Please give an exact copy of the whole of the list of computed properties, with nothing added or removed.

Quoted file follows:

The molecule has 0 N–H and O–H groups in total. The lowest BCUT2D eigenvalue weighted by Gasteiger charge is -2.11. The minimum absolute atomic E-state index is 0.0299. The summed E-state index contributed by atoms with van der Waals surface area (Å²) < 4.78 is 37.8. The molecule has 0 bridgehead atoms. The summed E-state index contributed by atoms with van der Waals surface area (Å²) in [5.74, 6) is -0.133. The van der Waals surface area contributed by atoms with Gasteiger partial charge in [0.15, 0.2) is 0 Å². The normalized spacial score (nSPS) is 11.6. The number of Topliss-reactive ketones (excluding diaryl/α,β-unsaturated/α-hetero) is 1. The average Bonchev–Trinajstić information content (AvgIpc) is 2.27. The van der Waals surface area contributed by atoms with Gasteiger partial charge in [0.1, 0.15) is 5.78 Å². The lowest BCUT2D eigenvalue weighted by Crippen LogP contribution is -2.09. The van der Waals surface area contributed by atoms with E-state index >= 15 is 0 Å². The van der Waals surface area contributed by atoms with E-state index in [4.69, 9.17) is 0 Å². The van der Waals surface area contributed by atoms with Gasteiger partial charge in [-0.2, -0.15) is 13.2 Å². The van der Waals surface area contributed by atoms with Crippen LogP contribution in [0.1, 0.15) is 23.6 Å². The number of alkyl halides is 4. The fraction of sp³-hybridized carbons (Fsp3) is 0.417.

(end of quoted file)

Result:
The molecule has 0 N–H and O–H groups in total. The lowest BCUT2D eigenvalue weighted by Gasteiger charge is -2.11. The minimum absolute atomic E-state index is 0.0299. The summed E-state index contributed by atoms with van der Waals surface area (Å²) < 4.78 is 37.8. The molecule has 0 bridgehead atoms. The summed E-state index contributed by atoms with van der Waals surface area (Å²) in [5.74, 6) is -0.133. The van der Waals surface area contributed by atoms with Gasteiger partial charge in [0.15, 0.2) is 0 Å². The normalized spacial score (nSPS) is 11.6. The number of Topliss-reactive ketones (excluding diaryl/α,β-unsaturated/α-hetero) is 1. The average Bonchev–Trinajstić information content (AvgIpc) is 2.27. The van der Waals surface area contributed by atoms with Gasteiger partial charge in [0.1, 0.15) is 5.78 Å². The lowest BCUT2D eigenvalue weighted by Crippen LogP contribution is -2.09. The van der Waals surface area contributed by atoms with E-state index >= 15 is 0 Å². The van der Waals surface area contributed by atoms with E-state index in [4.69, 9.17) is 0 Å². The van der Waals surface area contributed by atoms with Gasteiger partial charge in [-0.2, -0.15) is 13.2 Å². The van der Waals surface area contributed by atoms with Crippen LogP contribution in [0.1, 0.15) is 23.6 Å². The number of alkyl halides is 4. The fraction of sp³-hybridized carbons (Fsp3) is 0.417.